Hello BHS! I hope you have been listening to music to help you stay sane. If you have not heard these songs before (which is almost impossible), I recommend you give them a shot (but not the ones I don’t like).
1) Peaches (Justin Bieber ft. Daniel Caesar and Giveon) – This song is really chill. It’s got a very laid back groove with a creatively fun bassline and sweet instrumentation. The mix between real sounds (the drumline, snaps, and guitar) and synth (bass, vocals, and electric keyboard) blend really well to create a relaxed soundscape. Bieber has clearly tried to keep the vocals warm and powerful, which I appreciate. I really enjoy the call and response of the refrain. It makes the song seem casual, conversational, and again, very chill. This is the kind of song I’d listen to driving in the late afternoon summer with all the windows down, and I’m totally here for the vibe this song gives off. It’s a cool, groovy, different song which sets itself apart from other songs in the genre.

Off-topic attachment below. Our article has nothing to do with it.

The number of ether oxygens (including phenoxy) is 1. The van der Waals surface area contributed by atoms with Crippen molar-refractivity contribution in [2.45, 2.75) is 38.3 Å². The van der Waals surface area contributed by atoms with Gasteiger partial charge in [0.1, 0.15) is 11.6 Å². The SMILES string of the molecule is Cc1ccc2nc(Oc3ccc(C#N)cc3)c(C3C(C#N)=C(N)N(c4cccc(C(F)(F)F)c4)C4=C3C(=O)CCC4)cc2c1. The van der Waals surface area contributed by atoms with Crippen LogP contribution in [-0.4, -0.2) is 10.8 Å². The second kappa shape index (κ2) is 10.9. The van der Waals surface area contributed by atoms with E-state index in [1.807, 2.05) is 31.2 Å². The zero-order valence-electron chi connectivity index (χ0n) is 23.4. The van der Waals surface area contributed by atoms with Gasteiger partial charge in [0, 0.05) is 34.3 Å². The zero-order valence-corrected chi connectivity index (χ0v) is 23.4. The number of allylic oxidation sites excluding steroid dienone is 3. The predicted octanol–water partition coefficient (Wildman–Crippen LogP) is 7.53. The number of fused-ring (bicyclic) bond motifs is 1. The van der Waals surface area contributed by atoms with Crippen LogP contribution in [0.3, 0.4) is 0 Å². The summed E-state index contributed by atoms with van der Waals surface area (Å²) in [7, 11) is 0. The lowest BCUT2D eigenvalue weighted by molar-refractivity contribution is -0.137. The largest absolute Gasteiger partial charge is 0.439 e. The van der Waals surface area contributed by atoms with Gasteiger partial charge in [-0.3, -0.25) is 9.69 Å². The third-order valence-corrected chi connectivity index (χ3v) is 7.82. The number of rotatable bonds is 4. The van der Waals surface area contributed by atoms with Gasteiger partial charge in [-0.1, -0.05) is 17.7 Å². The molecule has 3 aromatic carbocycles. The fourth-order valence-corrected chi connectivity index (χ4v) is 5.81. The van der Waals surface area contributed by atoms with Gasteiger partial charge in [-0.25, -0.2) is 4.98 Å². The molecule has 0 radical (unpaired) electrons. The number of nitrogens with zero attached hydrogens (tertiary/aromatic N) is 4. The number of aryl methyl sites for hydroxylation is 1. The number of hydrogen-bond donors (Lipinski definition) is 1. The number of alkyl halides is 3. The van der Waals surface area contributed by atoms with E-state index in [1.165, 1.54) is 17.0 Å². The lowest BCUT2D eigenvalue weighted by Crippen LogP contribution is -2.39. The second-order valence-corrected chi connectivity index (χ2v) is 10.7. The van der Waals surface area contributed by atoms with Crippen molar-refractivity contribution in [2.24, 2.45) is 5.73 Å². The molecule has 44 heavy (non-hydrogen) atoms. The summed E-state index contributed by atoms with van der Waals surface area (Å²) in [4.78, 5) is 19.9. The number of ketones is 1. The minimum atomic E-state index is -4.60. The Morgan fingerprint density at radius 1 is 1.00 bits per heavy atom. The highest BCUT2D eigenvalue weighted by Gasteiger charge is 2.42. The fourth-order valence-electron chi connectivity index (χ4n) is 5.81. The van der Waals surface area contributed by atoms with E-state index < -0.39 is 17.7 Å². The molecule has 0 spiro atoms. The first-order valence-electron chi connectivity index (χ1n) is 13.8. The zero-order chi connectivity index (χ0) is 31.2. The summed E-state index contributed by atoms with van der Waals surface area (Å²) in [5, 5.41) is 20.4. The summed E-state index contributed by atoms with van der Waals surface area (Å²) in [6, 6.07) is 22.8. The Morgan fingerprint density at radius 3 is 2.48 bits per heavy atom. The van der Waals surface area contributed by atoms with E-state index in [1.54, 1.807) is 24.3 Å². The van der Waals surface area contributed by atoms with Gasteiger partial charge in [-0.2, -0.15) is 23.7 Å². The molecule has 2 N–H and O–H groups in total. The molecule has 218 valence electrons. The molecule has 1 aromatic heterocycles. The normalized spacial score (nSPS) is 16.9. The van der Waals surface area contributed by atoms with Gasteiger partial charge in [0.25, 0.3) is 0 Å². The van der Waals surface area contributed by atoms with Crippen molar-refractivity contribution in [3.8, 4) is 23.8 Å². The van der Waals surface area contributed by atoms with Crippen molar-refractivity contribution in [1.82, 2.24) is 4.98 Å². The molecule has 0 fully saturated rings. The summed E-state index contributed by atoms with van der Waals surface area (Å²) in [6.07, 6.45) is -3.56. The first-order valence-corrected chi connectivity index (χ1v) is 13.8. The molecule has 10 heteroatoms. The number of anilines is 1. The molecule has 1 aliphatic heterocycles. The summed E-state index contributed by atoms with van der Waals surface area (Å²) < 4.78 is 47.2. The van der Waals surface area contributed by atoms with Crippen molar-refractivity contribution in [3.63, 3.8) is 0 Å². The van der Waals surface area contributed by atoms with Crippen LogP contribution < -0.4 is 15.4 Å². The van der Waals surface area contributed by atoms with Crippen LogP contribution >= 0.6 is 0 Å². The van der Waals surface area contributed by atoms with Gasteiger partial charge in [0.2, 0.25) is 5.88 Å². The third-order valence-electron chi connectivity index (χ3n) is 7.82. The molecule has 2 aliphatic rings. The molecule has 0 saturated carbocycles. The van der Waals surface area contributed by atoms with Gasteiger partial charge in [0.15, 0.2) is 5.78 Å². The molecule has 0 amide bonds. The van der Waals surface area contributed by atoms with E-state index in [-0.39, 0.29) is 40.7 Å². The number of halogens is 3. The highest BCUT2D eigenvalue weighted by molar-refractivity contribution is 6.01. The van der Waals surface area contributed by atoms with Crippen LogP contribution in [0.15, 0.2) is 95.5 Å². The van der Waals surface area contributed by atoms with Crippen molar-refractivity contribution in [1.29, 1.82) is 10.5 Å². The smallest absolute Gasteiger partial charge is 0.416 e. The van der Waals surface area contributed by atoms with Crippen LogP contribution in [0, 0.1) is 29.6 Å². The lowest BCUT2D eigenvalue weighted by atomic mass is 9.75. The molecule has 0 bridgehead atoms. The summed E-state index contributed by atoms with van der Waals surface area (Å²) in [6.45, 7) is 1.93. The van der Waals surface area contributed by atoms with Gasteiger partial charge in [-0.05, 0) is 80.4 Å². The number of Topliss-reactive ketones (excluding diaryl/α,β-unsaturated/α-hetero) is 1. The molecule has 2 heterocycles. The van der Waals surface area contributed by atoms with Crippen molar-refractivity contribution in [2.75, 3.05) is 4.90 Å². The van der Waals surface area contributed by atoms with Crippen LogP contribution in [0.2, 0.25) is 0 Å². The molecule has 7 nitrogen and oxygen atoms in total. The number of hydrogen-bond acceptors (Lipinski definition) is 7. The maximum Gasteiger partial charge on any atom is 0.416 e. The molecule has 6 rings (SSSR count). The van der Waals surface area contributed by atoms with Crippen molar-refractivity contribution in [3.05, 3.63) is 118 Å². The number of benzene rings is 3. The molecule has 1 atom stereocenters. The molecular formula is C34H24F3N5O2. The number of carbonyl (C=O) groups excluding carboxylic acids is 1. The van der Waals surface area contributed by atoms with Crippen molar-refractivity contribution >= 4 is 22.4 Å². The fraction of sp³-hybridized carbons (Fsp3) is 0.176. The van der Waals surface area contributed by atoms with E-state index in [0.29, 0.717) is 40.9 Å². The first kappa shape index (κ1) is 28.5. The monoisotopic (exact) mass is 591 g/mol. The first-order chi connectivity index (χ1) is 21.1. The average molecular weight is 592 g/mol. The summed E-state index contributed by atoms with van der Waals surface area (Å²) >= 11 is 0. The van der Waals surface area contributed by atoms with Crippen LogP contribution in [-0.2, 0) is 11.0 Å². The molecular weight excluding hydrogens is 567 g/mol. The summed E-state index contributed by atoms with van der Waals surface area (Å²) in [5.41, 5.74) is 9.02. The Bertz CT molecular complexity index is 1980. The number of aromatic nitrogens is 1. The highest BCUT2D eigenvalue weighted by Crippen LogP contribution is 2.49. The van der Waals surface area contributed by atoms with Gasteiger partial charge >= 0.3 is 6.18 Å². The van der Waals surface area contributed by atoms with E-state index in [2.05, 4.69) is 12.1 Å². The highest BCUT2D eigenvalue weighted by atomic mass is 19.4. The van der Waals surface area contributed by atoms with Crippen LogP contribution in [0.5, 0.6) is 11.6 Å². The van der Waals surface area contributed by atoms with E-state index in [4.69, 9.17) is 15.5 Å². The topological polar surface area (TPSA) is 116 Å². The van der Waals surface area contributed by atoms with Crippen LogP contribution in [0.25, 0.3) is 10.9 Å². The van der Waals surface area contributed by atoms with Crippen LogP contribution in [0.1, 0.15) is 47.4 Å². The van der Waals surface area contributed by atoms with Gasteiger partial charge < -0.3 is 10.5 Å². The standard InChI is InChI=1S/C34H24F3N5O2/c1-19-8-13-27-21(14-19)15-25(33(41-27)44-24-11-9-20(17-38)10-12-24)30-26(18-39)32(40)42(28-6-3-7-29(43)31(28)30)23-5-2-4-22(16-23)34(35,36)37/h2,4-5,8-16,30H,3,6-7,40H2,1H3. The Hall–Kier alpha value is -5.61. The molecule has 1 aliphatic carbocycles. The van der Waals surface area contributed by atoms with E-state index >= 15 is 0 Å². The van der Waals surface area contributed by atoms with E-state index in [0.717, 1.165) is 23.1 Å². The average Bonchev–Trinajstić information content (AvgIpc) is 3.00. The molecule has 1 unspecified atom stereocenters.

2) Up (Cardi B) – I’m not usually a fan of Cardi B, for many reasons (many of which tie back to her history of assault), but… I was pleasantly surprised on this track. I really like the drumline on this song; it’s got just the right mix of syncopation and driving on the beat motion. The synths used are also pretty interesting– she moves outside of typical modern hip hop sounds and embraces some of the faint chirps that harken back to hip hop of earlier generations. Her flow, as usual, is decent. The refrain is pretty uninteresting. While I enjoyed the song, to me, this song is no different than “Go Crazy” by Chris Brown, featured in last issue’s review… and so, I refuse to recommend this song.